On a blustery February morning in 2011, Chris Hardman waited anxiously inside a Big Yellow Self Storage center in north London. A banner fastened to the box- shaped building’s facade read “Get some space in your life.” All Hardman wanted to do was see the contents of storage unit E2010.
Hardman, a fraud litigator at Hogan Lovells International LLP, was hunting for $6 billion that had disappeared two years earlier from his client BTA Bank JSC, the No. 1 commercial lender in Kazakhstan at the time. Armed with a court-issued search order, he felt his hopes mount as a workman cut through the storage unit’s padlock, he recalls.
Inside E2010, Hardman found 25 boxes of documents, data- storage tapes and a computer server, according to court records, Bloomberg Markets magazine will report in its February issue. The treasure trove included a spreadsheet listing hundreds of interconnected offshore shell companies, Hardman says; many had been used to misappropriate the bank’s assets.
“It was one more piece of evidence, one more piece of the jigsaw,” Hardman, 44, says. “But the moment of elation will come when we get the money back for our client.”
Hardman is the lead lawyer on a team tackling what may be the biggest financial fraud case since Bernard Madoff’s $17 billion Ponzi scheme blew up in 2008. The squad’s chief strategist is John Howell, a financial-crime consultant with a taste for target shooting who’s based in the London suburbs.
The financial brain is Pavel Prosyankin, a one-time investment banker for Credit Suisse Group AG who’s overseeing BTA’s asset-recovery process. The crew is bolstered by a posse of private detectives from Diligence Inc., a London-based corporate-investigations firm.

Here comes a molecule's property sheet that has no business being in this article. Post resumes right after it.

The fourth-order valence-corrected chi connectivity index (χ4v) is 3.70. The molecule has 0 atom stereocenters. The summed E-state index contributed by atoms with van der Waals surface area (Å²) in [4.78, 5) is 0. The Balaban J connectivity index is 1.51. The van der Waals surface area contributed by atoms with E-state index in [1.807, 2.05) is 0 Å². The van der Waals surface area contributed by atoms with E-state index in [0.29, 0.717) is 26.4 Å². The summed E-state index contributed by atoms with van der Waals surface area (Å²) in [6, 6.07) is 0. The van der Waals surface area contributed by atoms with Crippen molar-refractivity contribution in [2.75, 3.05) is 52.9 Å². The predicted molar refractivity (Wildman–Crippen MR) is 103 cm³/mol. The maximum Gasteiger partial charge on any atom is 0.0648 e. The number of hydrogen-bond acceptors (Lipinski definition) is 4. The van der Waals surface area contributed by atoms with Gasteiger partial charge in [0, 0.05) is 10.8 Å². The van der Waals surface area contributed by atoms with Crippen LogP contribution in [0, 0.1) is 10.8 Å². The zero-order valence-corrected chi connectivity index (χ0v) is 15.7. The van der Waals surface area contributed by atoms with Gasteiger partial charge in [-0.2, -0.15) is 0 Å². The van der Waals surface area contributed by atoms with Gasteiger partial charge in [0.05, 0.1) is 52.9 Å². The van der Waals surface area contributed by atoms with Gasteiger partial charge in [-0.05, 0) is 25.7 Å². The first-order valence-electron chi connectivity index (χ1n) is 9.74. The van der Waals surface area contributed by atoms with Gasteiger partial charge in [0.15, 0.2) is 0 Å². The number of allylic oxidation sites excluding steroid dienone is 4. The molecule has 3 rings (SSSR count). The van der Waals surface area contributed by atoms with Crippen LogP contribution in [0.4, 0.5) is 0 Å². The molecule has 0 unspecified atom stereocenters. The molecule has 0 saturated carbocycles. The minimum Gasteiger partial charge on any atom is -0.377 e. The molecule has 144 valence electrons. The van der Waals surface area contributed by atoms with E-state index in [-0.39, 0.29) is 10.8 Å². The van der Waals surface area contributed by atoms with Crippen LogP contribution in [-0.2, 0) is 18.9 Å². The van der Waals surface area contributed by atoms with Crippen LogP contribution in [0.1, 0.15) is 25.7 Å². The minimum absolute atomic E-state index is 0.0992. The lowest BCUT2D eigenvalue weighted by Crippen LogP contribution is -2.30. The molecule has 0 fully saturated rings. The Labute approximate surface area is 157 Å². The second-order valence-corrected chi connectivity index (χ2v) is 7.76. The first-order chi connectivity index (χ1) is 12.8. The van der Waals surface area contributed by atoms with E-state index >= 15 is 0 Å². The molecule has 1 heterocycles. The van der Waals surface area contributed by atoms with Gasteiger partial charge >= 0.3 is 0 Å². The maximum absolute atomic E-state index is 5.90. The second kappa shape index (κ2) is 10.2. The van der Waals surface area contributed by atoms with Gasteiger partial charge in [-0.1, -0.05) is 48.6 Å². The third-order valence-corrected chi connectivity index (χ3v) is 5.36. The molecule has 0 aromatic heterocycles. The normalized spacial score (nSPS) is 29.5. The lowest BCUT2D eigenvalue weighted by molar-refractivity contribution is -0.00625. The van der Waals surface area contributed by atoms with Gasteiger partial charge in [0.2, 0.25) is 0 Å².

Their mission: find and recover $6 billion that BTA says was stolen by Mukhtar Ablyazov, the bank’s chairman from 2005 to 2009, and then secreted in scores of shell companies stretching from Moscow to the British Virgin Islands.
After five years of globe-trotting litigation and investigation, the team has managed to recover only “several hundred million dollars” so far, Prosyankin, 42, says, declining to be more specific.
Having fled Kazakhstan to London and more recently the French Riviera, Ablyazov, 50, has testified in British civil courts that he didn’t embezzle $6 billion or commit fraud. And the former banker, who’s now jailed near Marseilles, has denied criminal fraud charges brought by prosecutors in Kazakhstan, Russia and Ukraine. Today, a French court in Aix-en-Provence ruled in favor of extraditing Ablyazov to Russia and Ukraine, with Russia taking priority. Ablyazov’s lawyers vowed to appeal the decision to the Court of Cassation in Paris.
Hardman and his team are part of a wave of professional asset hunters whom banks and investors are calling upon as billions of dollars disappear into the largely unregulated offshore economy. Irving Picard, the court-appointed trustee in the Madoff case, has filed more than 1,000 lawsuits in the U.S. and Europe to claw back money from clients who escaped the fraud before it collapsed.
Picard and his law firm, BakerHostetler LLP, had racked up more than $800 million in fees and recovered $9.5 billion as of Jan. 9, according to court records and the trustee’s website.
Since 2011, Irish Bank Resolution Corp., a state-owned entity comprising Ireland’s two biggest failed lenders, Anglo Irish Bank Corp. and Irish Nationwide Building Society, have been locked in litigation with one-time billionaire Sean Quinn.
Dozens of lawyers and investigators have scoured shell companies in Ireland, Russia and Ukraine for evidence that Quinn and his family are hiding his wealth instead of paying back his Anglo Irish debt of 2.8 billion euros ($3.8 billion). Quinn, who filed for bankruptcy in 2011, served nine weeks in jail in 2012 after an Irish judge found he’d violated a court order by moving his assets.